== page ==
Measuring Public Relations for businesses

Posted: August 1, 2015 in Ugandan things

It is common for people to think that you cannot measure PR works. This has caused immense suffering to some PR professionals. Company cost cutting plans start with PR budgets. It is important that PR professionals are not looked at as people who are only paid to spend. PR specialists do not just warm seats and organise company parties. This article looks at PR measurement and evaluation in Uganda.
PR measurement and evaluation process is often affected by the fact that few organisations know even what PR is supposed to do. We should stop measuring how many fliers someone can give out. Organisations must support PR measurement budgets.
PR evaluation is very important today and organisations must get serious. It is now required for due diligence and award nominations. A potential investor needs to know the communication muscle capability before they buy. Some organisations now have what is called a PR balance sheet that shines light on reputation and other aspects of corporate governance.PR officers give a lot to support all business operations though most of the time, the results are long-term.
The most common tool to measure PR work in Uganda is Advertising Value equivalents (AVEs). AVE’s presents publicity that would have been paid for as adverts. PR officers use advertising rate cards for radios, print, TVs and websites to be more accurate with equivalents. More analysis must be done on AVEs. AVEs alone are not effective in PR measurement as they focus on publicity. Media relations is just a small portion of PR.PR does more than just being press agents .No wonder some countries have already rejected AVEs. If analsyis goes beyond just the number of press clips, AVEs can attempt to measure almost all aspects of PR.
A data analyst can be brought on board to help on that. It is not about copying and pasting publicity clips into reports. Publicity content can also highlight negative stories and crises. You will know if the PR teams got to the bottom of the crisis or not.PR measurement can also analyse publicity of the industry as a whole. You can also lookout for stories that misrepresented a brand or those that mentioned the right company message and brand name.
Performance management tools like Balanced score card (BSC) can help measure PR. This targets individual PR officers in a particular organisation. For example if they planned five articles and one CSR event each month, then that becomes a target to measure. All PR outputs and inputs can be measured by a BSC.A Balanced scorecard measures a PR officer’s performance in four ways: financial perspective, internal business perspective, innovation and learning perspective, and customer perspective. The BSC combines the Communication strategy, objectives, and measures of performance of a particular organisation. Decisions can be made based on the scores of the practitioner.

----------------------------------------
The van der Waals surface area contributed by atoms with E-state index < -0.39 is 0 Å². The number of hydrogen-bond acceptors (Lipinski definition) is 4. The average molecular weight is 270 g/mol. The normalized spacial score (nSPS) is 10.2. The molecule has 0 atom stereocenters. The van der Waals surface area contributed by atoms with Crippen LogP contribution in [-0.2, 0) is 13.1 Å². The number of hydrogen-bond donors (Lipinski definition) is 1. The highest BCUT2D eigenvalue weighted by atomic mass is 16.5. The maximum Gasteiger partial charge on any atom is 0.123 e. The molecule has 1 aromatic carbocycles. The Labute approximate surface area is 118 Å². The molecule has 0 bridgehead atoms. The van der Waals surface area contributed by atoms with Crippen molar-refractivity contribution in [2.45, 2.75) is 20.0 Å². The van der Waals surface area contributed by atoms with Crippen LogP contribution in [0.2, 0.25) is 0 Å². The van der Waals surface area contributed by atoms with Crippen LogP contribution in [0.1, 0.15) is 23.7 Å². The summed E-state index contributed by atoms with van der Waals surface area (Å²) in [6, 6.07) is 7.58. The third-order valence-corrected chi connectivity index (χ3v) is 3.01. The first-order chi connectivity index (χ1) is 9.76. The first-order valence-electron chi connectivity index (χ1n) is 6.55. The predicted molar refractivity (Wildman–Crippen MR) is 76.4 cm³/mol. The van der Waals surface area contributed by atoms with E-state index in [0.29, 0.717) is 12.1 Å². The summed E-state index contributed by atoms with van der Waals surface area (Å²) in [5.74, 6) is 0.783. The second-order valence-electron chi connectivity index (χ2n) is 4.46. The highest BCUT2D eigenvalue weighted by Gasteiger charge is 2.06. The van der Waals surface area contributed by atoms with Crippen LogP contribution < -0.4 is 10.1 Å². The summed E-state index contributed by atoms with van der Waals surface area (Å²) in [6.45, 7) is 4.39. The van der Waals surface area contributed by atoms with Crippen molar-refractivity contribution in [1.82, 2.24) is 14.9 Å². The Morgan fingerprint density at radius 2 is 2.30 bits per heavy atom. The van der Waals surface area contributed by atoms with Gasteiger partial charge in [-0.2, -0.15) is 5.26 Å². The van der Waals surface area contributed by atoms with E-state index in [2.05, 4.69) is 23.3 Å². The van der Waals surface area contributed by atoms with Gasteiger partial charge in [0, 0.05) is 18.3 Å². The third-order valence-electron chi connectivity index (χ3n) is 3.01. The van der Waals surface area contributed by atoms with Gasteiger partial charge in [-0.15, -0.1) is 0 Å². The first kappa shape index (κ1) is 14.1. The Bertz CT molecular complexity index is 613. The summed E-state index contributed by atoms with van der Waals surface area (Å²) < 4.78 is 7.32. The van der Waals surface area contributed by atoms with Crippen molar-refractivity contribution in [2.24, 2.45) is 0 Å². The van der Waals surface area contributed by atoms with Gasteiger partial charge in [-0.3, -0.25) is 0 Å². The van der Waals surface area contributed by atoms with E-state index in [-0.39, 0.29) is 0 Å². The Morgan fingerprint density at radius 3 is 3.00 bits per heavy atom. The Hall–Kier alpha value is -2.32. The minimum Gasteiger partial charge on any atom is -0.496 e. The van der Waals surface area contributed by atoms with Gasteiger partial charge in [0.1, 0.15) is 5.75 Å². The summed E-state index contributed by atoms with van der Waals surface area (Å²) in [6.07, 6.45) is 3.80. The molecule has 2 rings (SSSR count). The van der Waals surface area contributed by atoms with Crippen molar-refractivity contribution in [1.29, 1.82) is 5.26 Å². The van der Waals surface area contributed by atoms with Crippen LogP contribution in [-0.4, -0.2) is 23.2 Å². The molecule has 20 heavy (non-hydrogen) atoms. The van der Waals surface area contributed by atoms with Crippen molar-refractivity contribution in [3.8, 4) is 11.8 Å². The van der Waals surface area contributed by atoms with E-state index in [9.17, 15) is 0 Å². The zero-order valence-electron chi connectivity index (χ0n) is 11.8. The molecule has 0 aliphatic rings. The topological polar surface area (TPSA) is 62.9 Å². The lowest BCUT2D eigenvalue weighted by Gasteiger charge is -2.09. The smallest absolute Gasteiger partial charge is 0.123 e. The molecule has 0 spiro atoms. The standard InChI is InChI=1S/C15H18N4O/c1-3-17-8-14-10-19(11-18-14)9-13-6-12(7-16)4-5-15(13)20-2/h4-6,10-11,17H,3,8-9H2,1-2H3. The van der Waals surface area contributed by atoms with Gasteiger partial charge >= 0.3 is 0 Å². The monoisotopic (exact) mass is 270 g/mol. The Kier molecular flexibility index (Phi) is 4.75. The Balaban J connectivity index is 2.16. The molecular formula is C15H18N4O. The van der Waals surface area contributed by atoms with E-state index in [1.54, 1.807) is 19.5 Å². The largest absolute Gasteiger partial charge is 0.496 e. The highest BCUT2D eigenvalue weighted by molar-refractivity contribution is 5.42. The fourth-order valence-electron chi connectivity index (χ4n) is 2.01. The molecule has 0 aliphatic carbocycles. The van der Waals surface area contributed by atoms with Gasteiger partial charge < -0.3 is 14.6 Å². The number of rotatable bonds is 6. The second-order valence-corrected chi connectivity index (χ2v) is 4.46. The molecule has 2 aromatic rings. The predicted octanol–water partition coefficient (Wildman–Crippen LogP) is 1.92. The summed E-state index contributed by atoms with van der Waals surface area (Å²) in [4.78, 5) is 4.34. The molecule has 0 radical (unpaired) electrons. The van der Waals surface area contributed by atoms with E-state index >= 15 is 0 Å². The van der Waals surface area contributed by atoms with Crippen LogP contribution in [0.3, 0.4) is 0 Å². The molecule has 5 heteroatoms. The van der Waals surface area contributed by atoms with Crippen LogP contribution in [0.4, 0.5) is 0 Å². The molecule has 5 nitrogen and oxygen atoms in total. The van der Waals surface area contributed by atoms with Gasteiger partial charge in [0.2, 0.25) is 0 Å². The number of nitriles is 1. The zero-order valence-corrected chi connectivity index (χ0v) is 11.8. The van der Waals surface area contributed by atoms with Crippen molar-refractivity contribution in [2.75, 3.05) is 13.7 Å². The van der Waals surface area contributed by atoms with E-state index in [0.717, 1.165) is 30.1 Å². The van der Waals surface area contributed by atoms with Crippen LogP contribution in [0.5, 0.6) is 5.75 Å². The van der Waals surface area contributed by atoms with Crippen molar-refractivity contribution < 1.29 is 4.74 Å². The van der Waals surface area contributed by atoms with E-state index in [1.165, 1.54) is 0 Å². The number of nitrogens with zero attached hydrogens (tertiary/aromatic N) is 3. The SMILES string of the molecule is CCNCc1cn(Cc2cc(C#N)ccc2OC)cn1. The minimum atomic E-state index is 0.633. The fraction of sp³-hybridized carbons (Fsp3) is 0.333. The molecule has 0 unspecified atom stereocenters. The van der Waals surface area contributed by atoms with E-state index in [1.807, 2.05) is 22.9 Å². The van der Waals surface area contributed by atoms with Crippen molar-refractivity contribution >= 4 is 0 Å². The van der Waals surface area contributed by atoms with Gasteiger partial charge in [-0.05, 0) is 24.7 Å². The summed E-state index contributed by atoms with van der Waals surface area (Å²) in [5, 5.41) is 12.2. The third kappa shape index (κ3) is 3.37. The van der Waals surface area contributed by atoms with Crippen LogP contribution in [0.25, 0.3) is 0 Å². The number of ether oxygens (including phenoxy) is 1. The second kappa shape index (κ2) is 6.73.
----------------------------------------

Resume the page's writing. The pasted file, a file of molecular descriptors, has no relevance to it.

Research helps measure PR output and input. Different types of research can be conducted to measure a wide range of PR tasks. Research firms can be contracted to carry out perception audits, Message research, channel research, content research, brand awareness research, market research, and comparative competitor research among others. Findings from such research helps know how PR has been performing in a given period of time. Was the message effective? What was the share of voice?
Organisations can also use multiple feedback channels to measure PR output and input. Feedback collected from social media, emails, traditional newspapers, and suggestion boxes can be analysed to give you a picture of how PR is delivering to the clientele.
Online PR is the easiest to measure and evaluate. There are thousands of free tools that can generate reports. Company websites can track site visitors internally. Google analytics is also good in measuring website activity. Each individual social media site like Twitter, Facebook, wordpress, and scribd has its own free statistical tools. Tools can tell you engagement rates, activity, following, content development: successes and failures. Results will tell you if the agency or internal PR team is sleeping.
Measuring PR must always focus on the output.PR Measurements must be frequent not per quarter. PR people do lots of tasks and they may forget about others. Organisations must also have PR task trackers. Supervisors must set aside time at least every week to demand updates on pending tasks in status meetings. Status meetings help organization address PR personnel weaknesses and organisational challenges after evaluating the deliverables at hand. This helps evaluate the goals and objections in current PR plans.
PR Measurement by an organisation should however, start with a great PR agency service contract and detailed job descriptions for the internal staff. You can not measure what you do not want. The contract must have key result areas you will be interested in monitoring. Those organisations that have never measured PR can benchmark with others on the way forward.PR officers and organisations must always lookout for new tools to measure their work.
Ivan N Baliboola
Public Relations and organisational diagnosis specialist.


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